Draw a Flag

Need to draw a flag for a history or geography project? Here's an easy tutorial on how to do it!


  1. Draw the flagpole. Sketch two lines, on top of which you’ll put an oval and a circle. Give your shapes some depth, so they look sort of three-dimensional.
  2. Draw the flag itself. Sketch two parallel, curved lines and another set a little bit below those. The flag can’t be a perfect rectangle because it’s waving in the wind, so no matter how tempted you are, don’t just draw two parallel lines.
  3. Connect the lines to one other with vertical curved lines. The overall effect will be of two loosely-drawn squares overtook of one another, like sheets of paper just barely touching on a desk.
  4. For the lower fold, draw a curved line that will connect the two lines. This is a turning point for the drawing, wherein the line creates a realistic illusion rather than a flat flag.
  5. Add in some details, like ropes that would tie the flag to the pole. Don't forget your flag's design! It could be an original design OR a design from the country whose flag you want to draw. Remember to account for the folded nature of the flag, so don't make your design perfectly flat.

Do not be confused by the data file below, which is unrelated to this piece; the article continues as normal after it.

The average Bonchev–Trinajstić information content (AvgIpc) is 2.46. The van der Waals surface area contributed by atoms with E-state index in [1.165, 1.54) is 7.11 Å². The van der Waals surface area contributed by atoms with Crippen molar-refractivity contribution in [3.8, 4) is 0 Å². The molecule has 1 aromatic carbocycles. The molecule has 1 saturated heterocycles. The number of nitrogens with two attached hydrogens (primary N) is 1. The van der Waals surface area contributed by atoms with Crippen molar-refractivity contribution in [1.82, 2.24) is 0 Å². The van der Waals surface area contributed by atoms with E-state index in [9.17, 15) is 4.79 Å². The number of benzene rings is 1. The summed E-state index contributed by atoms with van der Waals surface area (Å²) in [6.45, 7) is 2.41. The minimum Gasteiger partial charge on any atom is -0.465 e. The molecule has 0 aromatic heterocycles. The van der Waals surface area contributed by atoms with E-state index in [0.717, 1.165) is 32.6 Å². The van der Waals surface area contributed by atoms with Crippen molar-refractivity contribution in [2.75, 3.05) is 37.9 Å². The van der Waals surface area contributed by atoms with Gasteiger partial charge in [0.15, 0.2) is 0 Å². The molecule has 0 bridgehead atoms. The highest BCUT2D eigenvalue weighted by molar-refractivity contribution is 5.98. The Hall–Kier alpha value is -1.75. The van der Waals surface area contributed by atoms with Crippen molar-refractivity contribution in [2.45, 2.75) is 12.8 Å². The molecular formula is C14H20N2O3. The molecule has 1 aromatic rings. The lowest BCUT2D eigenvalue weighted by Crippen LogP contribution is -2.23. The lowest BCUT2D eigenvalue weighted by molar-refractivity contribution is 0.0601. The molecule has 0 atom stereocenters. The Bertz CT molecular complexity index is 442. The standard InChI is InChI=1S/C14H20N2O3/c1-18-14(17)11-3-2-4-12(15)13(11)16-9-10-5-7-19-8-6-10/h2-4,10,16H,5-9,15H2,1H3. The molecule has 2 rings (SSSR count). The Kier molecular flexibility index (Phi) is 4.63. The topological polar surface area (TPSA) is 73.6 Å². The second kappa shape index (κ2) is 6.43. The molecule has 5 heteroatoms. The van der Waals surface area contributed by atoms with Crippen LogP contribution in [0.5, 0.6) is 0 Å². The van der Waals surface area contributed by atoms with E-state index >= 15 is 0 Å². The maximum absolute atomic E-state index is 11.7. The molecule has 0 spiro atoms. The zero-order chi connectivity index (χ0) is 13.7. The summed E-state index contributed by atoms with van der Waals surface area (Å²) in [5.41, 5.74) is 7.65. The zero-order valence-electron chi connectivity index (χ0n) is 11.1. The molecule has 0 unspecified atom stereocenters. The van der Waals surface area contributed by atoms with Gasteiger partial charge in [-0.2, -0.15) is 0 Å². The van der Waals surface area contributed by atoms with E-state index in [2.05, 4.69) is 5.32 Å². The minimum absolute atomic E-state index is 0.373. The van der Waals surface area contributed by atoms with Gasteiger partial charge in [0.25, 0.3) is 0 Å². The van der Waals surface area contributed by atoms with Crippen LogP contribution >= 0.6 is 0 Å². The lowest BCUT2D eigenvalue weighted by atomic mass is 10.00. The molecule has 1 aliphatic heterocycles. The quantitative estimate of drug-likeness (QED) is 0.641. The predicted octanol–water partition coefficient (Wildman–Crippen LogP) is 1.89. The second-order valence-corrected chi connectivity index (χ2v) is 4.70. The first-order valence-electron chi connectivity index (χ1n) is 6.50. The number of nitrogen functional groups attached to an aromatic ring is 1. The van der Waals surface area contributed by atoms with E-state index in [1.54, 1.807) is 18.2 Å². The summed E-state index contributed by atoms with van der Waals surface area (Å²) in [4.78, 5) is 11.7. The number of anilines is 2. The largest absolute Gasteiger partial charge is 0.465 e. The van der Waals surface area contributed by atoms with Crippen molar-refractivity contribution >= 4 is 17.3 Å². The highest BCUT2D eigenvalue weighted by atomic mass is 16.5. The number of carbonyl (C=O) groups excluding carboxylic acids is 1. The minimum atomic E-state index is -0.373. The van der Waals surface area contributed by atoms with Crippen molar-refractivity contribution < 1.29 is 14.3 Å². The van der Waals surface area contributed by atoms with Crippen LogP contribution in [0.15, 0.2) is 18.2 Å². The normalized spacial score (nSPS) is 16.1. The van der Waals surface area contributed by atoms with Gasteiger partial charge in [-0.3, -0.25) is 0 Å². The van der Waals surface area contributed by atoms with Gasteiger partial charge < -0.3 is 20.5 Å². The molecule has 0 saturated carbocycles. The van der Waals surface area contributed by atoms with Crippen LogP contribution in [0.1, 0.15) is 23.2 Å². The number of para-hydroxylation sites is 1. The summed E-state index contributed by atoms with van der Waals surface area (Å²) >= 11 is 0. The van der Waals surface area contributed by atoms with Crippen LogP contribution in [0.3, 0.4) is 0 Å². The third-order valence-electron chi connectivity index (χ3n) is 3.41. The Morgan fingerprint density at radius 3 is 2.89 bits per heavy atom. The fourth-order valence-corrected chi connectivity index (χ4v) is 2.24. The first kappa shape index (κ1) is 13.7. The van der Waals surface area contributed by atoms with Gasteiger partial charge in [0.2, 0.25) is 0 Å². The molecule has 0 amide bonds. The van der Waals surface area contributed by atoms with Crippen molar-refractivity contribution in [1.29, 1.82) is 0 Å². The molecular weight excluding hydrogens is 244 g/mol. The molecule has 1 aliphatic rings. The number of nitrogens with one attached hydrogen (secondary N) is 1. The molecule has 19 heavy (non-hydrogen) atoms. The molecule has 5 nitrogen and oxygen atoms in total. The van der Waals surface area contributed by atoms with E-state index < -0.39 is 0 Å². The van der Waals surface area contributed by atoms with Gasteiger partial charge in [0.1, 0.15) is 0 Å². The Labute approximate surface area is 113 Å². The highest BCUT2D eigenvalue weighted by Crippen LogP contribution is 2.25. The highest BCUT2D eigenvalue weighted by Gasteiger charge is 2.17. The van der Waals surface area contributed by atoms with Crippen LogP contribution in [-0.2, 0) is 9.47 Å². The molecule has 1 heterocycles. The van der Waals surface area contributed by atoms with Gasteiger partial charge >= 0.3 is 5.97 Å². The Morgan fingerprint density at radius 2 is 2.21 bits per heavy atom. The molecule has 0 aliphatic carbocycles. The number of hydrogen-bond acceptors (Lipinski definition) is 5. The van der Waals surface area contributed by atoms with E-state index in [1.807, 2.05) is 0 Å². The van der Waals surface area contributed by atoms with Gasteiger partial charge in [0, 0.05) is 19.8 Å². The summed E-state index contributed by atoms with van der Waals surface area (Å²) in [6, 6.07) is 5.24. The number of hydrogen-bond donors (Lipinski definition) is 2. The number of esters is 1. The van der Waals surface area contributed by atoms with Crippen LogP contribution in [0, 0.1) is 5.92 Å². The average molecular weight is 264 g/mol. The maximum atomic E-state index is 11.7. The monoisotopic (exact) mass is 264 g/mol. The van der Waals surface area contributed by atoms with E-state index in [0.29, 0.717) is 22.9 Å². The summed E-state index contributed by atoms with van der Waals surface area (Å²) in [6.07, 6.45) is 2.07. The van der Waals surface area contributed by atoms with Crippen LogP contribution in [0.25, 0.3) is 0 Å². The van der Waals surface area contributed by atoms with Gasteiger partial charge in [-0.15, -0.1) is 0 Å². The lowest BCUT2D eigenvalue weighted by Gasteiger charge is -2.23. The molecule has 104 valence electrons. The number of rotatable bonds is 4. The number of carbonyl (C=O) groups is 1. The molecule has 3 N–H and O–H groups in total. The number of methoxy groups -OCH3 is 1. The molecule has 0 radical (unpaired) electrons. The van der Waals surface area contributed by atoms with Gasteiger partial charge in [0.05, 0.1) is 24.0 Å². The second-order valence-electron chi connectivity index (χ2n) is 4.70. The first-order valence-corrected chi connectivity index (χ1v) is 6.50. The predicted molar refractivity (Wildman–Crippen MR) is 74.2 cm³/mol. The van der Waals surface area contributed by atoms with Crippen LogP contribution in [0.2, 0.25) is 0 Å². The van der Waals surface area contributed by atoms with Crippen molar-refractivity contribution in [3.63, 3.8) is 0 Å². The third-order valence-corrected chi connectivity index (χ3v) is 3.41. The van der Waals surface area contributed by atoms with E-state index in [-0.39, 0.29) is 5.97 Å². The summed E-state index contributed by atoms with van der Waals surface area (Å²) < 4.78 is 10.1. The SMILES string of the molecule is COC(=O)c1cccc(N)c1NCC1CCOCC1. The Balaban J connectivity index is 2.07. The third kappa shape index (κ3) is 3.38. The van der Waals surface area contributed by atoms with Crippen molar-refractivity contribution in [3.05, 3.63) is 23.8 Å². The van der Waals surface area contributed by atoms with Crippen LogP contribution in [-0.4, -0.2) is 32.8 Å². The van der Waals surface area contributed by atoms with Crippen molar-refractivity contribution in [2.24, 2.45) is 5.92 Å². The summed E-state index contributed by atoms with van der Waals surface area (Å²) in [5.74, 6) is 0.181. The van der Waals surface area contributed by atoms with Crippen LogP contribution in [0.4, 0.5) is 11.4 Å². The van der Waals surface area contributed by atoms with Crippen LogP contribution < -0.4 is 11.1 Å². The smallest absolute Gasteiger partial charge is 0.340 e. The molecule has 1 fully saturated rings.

6. Outline the flag. Smooth the edges/lines and erase the guidelines.
  7. Color it in! And there you go, your very own flag. Use shading and highlighting to make it as realistic as possible.


  • Flags are different in every country, of course, but many are incredibly simple--Italy’s, for instance, just has three stripes of green, white, and red. If you have a choice, you should start with simple patterns like that so you can concentrate on the texture and shadowing of the flag. When you’ve mastered that, move on to another, more challenging design, such as the British flag, and soon you’ll be drawing every national flag from America to Grenada.
  • Draw lightly in pencil so that you can easily rub out mistakes. I have been told to write so lightly that if you were writing on your face, it would tickle

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